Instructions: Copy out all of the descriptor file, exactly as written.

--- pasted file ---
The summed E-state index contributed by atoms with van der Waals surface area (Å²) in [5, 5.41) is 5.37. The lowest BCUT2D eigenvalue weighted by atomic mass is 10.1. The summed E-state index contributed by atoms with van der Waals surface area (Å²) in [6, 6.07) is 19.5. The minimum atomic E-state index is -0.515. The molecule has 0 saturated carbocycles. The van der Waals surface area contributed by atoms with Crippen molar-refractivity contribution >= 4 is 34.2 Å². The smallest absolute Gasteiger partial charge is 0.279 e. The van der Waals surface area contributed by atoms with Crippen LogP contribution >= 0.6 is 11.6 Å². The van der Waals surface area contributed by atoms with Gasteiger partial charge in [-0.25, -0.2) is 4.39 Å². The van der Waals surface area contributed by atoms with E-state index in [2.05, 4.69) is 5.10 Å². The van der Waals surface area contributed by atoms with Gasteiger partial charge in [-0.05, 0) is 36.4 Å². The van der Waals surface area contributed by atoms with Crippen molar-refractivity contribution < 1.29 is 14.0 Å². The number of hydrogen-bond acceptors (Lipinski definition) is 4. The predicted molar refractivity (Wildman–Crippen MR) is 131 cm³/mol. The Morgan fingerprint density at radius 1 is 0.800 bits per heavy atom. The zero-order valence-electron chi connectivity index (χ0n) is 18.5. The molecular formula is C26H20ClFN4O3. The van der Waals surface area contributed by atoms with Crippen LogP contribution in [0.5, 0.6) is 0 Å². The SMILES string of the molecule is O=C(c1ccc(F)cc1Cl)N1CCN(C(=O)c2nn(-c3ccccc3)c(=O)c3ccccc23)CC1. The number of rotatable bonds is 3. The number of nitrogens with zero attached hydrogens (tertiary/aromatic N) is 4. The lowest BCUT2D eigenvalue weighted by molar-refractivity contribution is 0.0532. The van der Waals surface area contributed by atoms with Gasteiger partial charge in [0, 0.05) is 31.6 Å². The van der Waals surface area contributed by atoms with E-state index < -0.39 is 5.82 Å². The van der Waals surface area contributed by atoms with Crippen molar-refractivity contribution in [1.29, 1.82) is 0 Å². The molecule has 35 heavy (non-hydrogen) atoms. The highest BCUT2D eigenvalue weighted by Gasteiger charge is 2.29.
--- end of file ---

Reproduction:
The summed E-state index contributed by atoms with van der Waals surface area (Å²) in [5, 5.41) is 5.37. The lowest BCUT2D eigenvalue weighted by atomic mass is 10.1. The summed E-state index contributed by atoms with van der Waals surface area (Å²) in [6, 6.07) is 19.5. The minimum atomic E-state index is -0.515. The molecule has 0 saturated carbocycles. The van der Waals surface area contributed by atoms with Crippen molar-refractivity contribution >= 4 is 34.2 Å². The smallest absolute Gasteiger partial charge is 0.279 e. The van der Waals surface area contributed by atoms with Crippen LogP contribution >= 0.6 is 11.6 Å². The van der Waals surface area contributed by atoms with Gasteiger partial charge in [-0.25, -0.2) is 4.39 Å². The van der Waals surface area contributed by atoms with E-state index in [2.05, 4.69) is 5.10 Å². The van der Waals surface area contributed by atoms with Gasteiger partial charge in [-0.05, 0) is 36.4 Å². The van der Waals surface area contributed by atoms with Crippen molar-refractivity contribution < 1.29 is 14.0 Å². The number of hydrogen-bond acceptors (Lipinski definition) is 4. The predicted molar refractivity (Wildman–Crippen MR) is 131 cm³/mol. The Morgan fingerprint density at radius 1 is 0.800 bits per heavy atom. The zero-order valence-electron chi connectivity index (χ0n) is 18.5. The molecular formula is C26H20ClFN4O3. The van der Waals surface area contributed by atoms with Crippen LogP contribution in [0.5, 0.6) is 0 Å². The SMILES string of the molecule is O=C(c1ccc(F)cc1Cl)N1CCN(C(=O)c2nn(-c3ccccc3)c(=O)c3ccccc23)CC1. The number of rotatable bonds is 3. The number of nitrogens with zero attached hydrogens (tertiary/aromatic N) is 4. The lowest BCUT2D eigenvalue weighted by molar-refractivity contribution is 0.0532. The van der Waals surface area contributed by atoms with Gasteiger partial charge in [0, 0.05) is 31.6 Å². The van der Waals surface area contributed by atoms with E-state index < -0.39 is 5.82 Å². The van der Waals surface area contributed by atoms with Crippen molar-refractivity contribution in [1.29, 1.82) is 0 Å². The molecule has 35 heavy (non-hydrogen) atoms. The highest BCUT2D eigenvalue weighted by Gasteiger charge is 2.29.